Susan G. Komen Florida Advocacy Advisory Taskforce’s Support of Mary Brogan Program Helps Preserve Breast Cancer Funding in FY20 State Budget

During its first legislative session, the new Susan G. Komen Florida Advocacy Advisory Taskforce backed the Florida Breast and Cervical Cancer Early Detection Program (FBCCEDP), also known as the Mary Brogan Program, to ensure $1.83 million in funding was preserved to provide breast health services to women.  The Mary Brogan program is a federal-state partnership between the Centers for Disease Control and Prevention and Florida Health, providing potentially life-saving breast cancer screening and diagnostic services to low-income, uninsured and underinsured women who do not qualify for Medicaid.

Komen Florida taskforce members ensured the Florida Legislature understood the impact and need for the Mary Brogan Program and urged representatives and senators to maintain funding throughout the session’s budget process.  From July 2014 to June 2017, the Mary Brogan Program provided more than 83,860 services to women and diagnosed 844 breast cancers.  The taskforce is grateful to Speaker Pro-Tem Magar, Representatives Raschein, Toledo, Brown, and Senate President Glavano and Senators Benacquisto, Mayfield, and Berman for their support, as well as the entire Women’s Legislative Caucus on ensuring the funding remained.

“The bipartisan support for the Mary Brogan Program illustrates the importance of this funding,” said Andrew Watt, chair of the Susan G. Komen Florida Advocacy Advisory Taskforce.  “Without access to breast cancer early detection programs, many uninsured women are forced to delay or forego screenings, which can lead to late-stage breast cancer diagnoses.”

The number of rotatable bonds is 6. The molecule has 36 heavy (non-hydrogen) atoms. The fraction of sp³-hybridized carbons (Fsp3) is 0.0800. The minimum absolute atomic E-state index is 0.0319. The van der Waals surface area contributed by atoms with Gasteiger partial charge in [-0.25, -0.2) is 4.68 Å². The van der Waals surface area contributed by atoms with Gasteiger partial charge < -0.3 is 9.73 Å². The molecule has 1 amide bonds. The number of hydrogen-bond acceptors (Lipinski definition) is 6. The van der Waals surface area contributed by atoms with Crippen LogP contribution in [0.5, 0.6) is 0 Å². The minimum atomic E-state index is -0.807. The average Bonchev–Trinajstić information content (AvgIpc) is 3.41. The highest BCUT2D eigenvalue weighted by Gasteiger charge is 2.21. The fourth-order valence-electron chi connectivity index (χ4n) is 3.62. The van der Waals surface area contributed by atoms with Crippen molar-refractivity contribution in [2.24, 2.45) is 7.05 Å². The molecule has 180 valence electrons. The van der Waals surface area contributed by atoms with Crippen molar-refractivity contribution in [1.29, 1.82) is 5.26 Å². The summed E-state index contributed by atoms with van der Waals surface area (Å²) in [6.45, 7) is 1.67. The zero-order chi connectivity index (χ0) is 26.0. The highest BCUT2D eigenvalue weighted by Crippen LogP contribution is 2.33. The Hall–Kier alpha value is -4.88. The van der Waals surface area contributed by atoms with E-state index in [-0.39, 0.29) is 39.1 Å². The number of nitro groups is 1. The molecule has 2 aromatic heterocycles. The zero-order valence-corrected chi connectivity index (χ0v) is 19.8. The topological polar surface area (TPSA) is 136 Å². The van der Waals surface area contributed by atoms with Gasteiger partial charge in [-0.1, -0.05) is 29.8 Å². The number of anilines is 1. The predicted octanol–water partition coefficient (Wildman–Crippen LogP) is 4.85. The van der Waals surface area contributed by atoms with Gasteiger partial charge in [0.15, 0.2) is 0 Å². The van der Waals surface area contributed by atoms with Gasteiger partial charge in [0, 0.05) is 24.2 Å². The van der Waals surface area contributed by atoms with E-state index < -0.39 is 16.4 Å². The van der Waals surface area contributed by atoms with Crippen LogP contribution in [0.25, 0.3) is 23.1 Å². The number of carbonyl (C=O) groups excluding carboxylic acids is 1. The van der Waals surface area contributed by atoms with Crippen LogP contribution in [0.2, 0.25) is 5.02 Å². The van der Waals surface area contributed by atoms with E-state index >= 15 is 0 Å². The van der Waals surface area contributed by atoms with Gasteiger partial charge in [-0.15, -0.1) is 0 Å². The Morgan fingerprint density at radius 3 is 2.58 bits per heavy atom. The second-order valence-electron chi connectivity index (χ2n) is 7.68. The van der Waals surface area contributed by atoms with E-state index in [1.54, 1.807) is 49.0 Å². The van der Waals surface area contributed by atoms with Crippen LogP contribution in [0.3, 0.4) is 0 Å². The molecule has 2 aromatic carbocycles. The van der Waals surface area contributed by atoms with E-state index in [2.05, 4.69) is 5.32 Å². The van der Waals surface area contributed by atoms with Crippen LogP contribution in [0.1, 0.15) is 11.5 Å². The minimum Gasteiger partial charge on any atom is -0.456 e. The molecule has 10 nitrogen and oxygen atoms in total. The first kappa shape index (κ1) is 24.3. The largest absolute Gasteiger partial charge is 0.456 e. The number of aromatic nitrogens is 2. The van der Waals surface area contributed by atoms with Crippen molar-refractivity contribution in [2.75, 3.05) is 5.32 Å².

The Mary Brogan Program is aligned with Komen Florida’s own funding throughout the state to provide screenings and treatment to vulnerable populations.  In fact, Komen Florida recently granted funding to two health departments that are a part of the BCCEDP program in Baker and Broward Counties.  Over $57 million in funding has been invested throughout Florida by Susan G. Komen as the global leader in breast health advancements and research to deliver lifesaving education, screening, and treatment services.

Following the end of session, taskforce members will continue to provide support to Representative Massullo and Senator Harrell, advocates for step therapy protocol legislation.  Step therapy, also referred to as “fail first”, is a method of utilization management health plans employ to control costs by beginning treatment with a more cost-effective drug therapy and then progressing to the newer, more costly and often most effective treatments only if necessary. Representative Massullo introduced HB 559 Prescription Drug Utilization Management to help ensure cancer patients can access the treatments they need to save their lives and have equal access to quality treatment. Senator Harrell supported the effort by including it in her original committee bill.  Task force members will work to pursue getting the language passed in the 2020 session.

“While our first priority is to save lives, our advocacy efforts allow us to address life-saving policy that will help improve the health outcomes for Floridians,” said Kate Watt, executive director of Komen Florida.  “If we don’t act to provide early detection services for the uninsured and push for effective therapies for breast cancer, women will face more deadly and more costly diagnoses, putting an even greater strain on our health system and state budgets.”